Readers need to note the date of this publication: September 4, 2004. This was when Ron Harris was described as an embedded reporter doing precisely what PR experts said embedded reporters are designed to do.

If I were Ron Harris and I read that on the internet, I'd be madder than hell--even if I were guilty as hell. This is not a good time to be seen as an embed, what with the exposure of New York Times hack Judith Miller as a virtual employee of Rendon Group and its pet Iraqi embezzler, Ahmed Chalabi. "Journalists" these days are seen about as credible as Texas Republicans.

Jimmy Massey didn't meet Harris that day, or ever, because while Harris was embedded with Lima Company 3/7, Jimmy was assigned to Weapons Company. In fact, Ron Harris has never so much as called Jimmy Massey on the telephone or attempted to send Jimmy Massey an email until he called several weeks ago to tell Jimmy to retract all his claims or be "exposed." The reason I bring that up is that two days ago, Harris published an ambush piece on Jimmy Massey, a year and a half after Massey dissed Harris on his Resheed battle story, and just one month after the release of Massey's devastating book, Kill Kill Kill, relating his experiences in Iraq, and naming names.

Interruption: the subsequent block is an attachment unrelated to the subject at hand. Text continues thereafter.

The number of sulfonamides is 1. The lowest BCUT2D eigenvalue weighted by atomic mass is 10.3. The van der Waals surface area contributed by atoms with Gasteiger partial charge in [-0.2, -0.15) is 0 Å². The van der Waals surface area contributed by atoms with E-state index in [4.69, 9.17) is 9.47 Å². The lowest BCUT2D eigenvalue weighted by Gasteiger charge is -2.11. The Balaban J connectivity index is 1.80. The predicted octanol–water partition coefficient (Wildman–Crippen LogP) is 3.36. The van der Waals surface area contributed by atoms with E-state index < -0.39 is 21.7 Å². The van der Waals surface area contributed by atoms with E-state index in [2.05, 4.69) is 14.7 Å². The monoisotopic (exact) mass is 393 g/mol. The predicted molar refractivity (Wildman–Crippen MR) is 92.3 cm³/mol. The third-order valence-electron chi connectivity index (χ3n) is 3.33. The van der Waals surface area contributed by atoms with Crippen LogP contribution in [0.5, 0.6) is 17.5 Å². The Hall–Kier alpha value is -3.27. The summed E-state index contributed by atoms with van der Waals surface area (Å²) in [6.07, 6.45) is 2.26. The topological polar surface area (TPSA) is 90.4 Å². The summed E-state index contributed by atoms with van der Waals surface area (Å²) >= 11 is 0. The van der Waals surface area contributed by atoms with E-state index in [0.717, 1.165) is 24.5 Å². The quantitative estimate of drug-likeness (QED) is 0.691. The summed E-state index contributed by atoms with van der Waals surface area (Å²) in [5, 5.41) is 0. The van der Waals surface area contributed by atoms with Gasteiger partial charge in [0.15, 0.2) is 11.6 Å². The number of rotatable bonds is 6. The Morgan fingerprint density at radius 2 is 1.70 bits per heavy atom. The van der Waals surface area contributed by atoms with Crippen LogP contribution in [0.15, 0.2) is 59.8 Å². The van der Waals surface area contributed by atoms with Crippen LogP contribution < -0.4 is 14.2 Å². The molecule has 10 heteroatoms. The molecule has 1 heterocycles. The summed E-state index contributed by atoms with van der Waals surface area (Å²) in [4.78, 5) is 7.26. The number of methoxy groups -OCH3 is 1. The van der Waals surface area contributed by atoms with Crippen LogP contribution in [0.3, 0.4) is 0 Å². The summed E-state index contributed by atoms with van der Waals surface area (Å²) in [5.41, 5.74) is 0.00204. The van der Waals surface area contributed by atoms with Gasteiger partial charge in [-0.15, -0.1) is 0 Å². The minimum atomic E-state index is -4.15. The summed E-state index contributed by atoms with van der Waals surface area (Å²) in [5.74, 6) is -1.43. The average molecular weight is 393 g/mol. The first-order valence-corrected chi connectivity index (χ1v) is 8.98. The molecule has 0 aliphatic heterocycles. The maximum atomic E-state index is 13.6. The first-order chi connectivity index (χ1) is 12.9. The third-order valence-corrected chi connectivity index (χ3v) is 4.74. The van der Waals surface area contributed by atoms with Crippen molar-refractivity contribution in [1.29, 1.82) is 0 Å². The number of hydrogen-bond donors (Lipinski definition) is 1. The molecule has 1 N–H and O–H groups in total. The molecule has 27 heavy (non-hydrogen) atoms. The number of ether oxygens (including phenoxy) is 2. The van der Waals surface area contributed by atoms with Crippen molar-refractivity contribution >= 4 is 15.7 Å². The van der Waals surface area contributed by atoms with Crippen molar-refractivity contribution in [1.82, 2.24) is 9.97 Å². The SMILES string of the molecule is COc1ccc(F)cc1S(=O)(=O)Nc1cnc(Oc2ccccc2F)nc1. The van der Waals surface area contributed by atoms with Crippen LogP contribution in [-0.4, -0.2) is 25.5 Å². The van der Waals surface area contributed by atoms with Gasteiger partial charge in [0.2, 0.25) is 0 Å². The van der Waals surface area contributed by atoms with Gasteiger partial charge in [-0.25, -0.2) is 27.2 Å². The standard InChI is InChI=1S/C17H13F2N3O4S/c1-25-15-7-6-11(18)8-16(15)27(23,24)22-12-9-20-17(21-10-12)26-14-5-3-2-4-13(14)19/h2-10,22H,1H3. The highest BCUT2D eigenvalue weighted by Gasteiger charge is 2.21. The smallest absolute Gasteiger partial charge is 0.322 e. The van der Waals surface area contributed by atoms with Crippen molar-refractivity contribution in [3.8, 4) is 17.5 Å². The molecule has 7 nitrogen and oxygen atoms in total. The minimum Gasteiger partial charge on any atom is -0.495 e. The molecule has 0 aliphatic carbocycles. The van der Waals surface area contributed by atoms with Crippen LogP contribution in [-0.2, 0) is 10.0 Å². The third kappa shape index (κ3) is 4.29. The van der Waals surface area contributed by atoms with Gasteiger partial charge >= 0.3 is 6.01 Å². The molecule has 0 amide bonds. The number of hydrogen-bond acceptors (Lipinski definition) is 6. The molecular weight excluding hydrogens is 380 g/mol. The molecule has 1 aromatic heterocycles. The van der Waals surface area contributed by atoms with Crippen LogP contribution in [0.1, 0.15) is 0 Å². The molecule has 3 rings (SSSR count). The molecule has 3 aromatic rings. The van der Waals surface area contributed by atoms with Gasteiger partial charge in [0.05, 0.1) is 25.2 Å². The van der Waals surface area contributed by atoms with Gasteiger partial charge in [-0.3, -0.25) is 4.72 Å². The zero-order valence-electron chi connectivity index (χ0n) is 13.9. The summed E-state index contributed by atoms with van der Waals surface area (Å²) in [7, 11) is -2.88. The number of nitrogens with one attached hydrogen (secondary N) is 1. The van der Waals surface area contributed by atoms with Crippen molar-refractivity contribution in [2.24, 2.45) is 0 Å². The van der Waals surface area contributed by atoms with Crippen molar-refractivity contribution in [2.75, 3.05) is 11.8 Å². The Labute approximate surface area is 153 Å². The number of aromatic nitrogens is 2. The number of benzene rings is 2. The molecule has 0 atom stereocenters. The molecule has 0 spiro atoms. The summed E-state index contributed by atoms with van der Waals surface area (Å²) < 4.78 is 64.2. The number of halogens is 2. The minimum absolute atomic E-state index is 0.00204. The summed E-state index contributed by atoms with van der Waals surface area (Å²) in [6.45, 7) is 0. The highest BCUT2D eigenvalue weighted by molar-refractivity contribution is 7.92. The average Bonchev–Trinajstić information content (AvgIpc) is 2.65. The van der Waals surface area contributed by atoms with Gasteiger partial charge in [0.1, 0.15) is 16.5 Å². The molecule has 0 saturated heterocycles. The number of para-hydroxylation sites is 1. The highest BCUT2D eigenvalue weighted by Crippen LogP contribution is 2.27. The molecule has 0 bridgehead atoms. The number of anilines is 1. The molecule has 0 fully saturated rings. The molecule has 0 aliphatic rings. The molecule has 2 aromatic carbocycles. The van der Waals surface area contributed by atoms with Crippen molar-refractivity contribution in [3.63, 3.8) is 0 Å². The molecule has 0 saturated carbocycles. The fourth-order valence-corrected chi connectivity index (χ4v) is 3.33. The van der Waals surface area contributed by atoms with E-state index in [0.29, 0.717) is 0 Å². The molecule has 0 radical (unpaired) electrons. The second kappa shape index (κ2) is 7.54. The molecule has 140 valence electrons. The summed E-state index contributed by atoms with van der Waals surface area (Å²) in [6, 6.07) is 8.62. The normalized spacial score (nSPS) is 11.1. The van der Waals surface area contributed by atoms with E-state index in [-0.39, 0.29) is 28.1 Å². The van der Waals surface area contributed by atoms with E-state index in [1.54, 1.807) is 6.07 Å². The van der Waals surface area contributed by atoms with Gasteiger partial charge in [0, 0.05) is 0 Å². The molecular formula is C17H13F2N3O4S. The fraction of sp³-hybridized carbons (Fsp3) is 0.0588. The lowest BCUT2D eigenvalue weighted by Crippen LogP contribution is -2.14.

Don't look for the book here. American publishers ran from this book like it was a rabid skunk. It has only been published in France in French. That's why Jimmy Massey is pretty sure that Harris hasn't read it.

Harris hasn't read the book nor has he called Jimmy Massey except once to demand he retract his claims, but that didn't deter him from writing his hit-piece--about which I will write more further down--nor did it deter him from getting on CNN yesterday morning and claiming that Jimmy is making mad money from lies on the jimmymassey-dot-com web site, where Jimmy is said to be vigorously hawking $100 copies of his story on CDs.